The justification given for the lockdowns is to slow the spread of the virus so that hospitals don’t become overwhelmed. But if the problem is that there won’t be enough hospital beds, equipment, and staff to treat patients… why not get more beds, equipment, and train more staff?

Of course, that’s not something that can be done overnight, and it wouldn’t be cheap. In comparison with doing nothing, that’s a big task. But we didn’t do nothing–we shut down schools, restaurants, concerts and cultural events, small businesses, churches and we banned family gatherings, weddings, funerals, and even just having guests visit, imposed other unprecedented restrictions like mandating people wear something to cover their faces, and paid lots of people lots of money to sit around and do nothing.

This is a massive disruption to normal life with a massive cost and loss of productivity, and this is not disputed. To quickly set up a few field hospitals, rush order the needed equipment at a multiple of the normal expense, and train volunteers or cross train existing healthcare staff would have been overall much cheaper, and would have caused much less disruption to normal life. Maybe there are some physical limitations on how quickly new equipment can be made, but then couldn’t we have thrown a few billion at it to make it work, or found some alternative? It’s been more than a year!

When the impending problem is not enough healthcare capacity, it makes much more sense, is cheaper, easier, less disruptive, to try to get more healthcare capacity than to shut down everything else.

And the cherry on top is that when faced with this potential healthcare capacity shortage, we reduced healthcare capacity for other ailments by cancelling treatments and surgeries and denying people health care. The problem is that people won’t get the healthcare they need, and the solution is to deny people healthcare.

And the other cherry on top is that if it really was about saving lives and good health, then there would be some analysis of the overall effects of these lockdowns, and excess deaths they cause would be compared with excess deaths they prevented. The excess deaths that could be prevented by lockdowns is the proportion of people who would die from this virus only if they didn’t get access to healthcare–that’s it. The excess deaths that are caused by lockdown are things like suicides and drug overdoses from isolation, loneliness, and loss of livelihood, cancer and other diseases that could have been caught and treated earlier,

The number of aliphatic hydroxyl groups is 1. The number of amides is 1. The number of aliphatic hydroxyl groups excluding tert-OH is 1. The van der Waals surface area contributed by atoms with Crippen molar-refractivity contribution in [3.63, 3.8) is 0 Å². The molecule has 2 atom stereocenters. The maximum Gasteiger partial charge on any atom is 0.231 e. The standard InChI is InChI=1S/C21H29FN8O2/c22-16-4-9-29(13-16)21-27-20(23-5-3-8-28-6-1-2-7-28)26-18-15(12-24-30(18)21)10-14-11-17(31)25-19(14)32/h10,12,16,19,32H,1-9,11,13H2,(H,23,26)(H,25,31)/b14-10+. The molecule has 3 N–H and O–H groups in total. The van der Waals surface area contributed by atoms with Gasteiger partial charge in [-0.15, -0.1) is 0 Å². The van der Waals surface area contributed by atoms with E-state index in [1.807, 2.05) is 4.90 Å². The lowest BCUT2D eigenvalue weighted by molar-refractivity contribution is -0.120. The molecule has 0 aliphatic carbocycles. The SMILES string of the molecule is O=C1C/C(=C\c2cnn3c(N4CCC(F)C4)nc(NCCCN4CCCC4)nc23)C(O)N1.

Whether or not we should be making these types of massive interventions based on predictions of possible statistical changes in mortality is another question. Do we want to live such controlled and managed lives? Is longevity of life always more valuable than quality of life? Does the potential for death always trump any potential for human flourishing?

These are very important issues, but we don’t even have to go that far to see that the lockdowns are and were a bad idea, because the justification given for them doesn’t even make sense. The given rationale doesn’t hold up. It’s far from the best way to achieve what it is purported to achieve.

The story that best embodies these absurdities is that of Nancy Russell.

Residents eat meals in their rooms, have activities and social gatherings cancelled, family visits curtailed or eliminated. Sometimes they are in isolation in their small rooms for days. These measures, aimed at saving lives, can sometimes be detrimental enough to the overall health of residents that they find themselves looking into other options.

Russell, described by her family as exceptionally social and spry, was one such person. Her family says she chose a medically-assisted death (MAID) after she declined so sharply during lockdown that she didn’t want to go through more isolation this winter.

Facing another retirement home lockdown, 90-year-old chooses medically assisted death